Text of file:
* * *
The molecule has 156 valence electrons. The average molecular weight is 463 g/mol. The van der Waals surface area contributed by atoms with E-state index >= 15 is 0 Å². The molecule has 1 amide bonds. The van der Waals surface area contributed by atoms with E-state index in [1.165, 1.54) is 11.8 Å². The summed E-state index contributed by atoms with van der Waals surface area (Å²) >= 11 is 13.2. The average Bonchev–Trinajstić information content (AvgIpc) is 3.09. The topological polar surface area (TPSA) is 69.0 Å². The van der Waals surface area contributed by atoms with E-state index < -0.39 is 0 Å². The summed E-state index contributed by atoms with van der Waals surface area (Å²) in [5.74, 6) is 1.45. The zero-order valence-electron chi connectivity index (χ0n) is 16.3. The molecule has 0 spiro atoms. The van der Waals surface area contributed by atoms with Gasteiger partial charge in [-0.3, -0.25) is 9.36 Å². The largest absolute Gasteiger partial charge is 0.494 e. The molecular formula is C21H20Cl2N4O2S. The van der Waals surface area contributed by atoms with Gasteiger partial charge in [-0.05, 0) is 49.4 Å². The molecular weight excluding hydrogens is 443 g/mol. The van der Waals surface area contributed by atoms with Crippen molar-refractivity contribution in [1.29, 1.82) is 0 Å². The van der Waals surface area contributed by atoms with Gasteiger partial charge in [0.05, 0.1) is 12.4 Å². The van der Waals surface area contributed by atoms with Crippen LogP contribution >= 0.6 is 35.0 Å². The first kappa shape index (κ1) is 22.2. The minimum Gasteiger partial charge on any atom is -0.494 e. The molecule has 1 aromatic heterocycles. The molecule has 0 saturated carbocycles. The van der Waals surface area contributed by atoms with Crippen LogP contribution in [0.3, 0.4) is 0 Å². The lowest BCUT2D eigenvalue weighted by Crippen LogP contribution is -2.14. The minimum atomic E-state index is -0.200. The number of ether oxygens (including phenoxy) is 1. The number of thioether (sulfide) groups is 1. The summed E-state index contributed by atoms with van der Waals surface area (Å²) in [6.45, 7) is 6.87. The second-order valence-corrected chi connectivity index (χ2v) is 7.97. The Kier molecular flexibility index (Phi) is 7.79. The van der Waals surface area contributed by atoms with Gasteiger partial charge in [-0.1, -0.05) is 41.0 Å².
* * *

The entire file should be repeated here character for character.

The molecule has 156 valence electrons. The average molecular weight is 463 g/mol. The van der Waals surface area contributed by atoms with E-state index >= 15 is 0 Å². The molecule has 1 amide bonds. The van der Waals surface area contributed by atoms with E-state index in [1.165, 1.54) is 11.8 Å². The summed E-state index contributed by atoms with van der Waals surface area (Å²) >= 11 is 13.2. The average Bonchev–Trinajstić information content (AvgIpc) is 3.09. The topological polar surface area (TPSA) is 69.0 Å². The van der Waals surface area contributed by atoms with E-state index < -0.39 is 0 Å². The summed E-state index contributed by atoms with van der Waals surface area (Å²) in [5.74, 6) is 1.45. The zero-order valence-electron chi connectivity index (χ0n) is 16.3. The molecule has 0 spiro atoms. The van der Waals surface area contributed by atoms with Gasteiger partial charge in [-0.3, -0.25) is 9.36 Å². The largest absolute Gasteiger partial charge is 0.494 e. The molecular formula is C21H20Cl2N4O2S. The van der Waals surface area contributed by atoms with Gasteiger partial charge in [-0.05, 0) is 49.4 Å². The molecular weight excluding hydrogens is 443 g/mol. The van der Waals surface area contributed by atoms with Crippen molar-refractivity contribution in [1.29, 1.82) is 0 Å². The van der Waals surface area contributed by atoms with Gasteiger partial charge in [0.05, 0.1) is 12.4 Å². The van der Waals surface area contributed by atoms with Crippen LogP contribution >= 0.6 is 35.0 Å². The first kappa shape index (κ1) is 22.2. The minimum Gasteiger partial charge on any atom is -0.494 e. The molecule has 1 aromatic heterocycles. The molecule has 0 saturated carbocycles. The van der Waals surface area contributed by atoms with Crippen LogP contribution in [0.3, 0.4) is 0 Å². The lowest BCUT2D eigenvalue weighted by Crippen LogP contribution is -2.14. The minimum atomic E-state index is -0.200. The number of ether oxygens (including phenoxy) is 1. The number of thioether (sulfide) groups is 1. The summed E-state index contributed by atoms with van der Waals surface area (Å²) in [6.45, 7) is 6.87. The second-order valence-corrected chi connectivity index (χ2v) is 7.97. The Kier molecular flexibility index (Phi) is 7.79. The van der Waals surface area contributed by atoms with Gasteiger partial charge in [-0.1, -0.05) is 41.0 Å².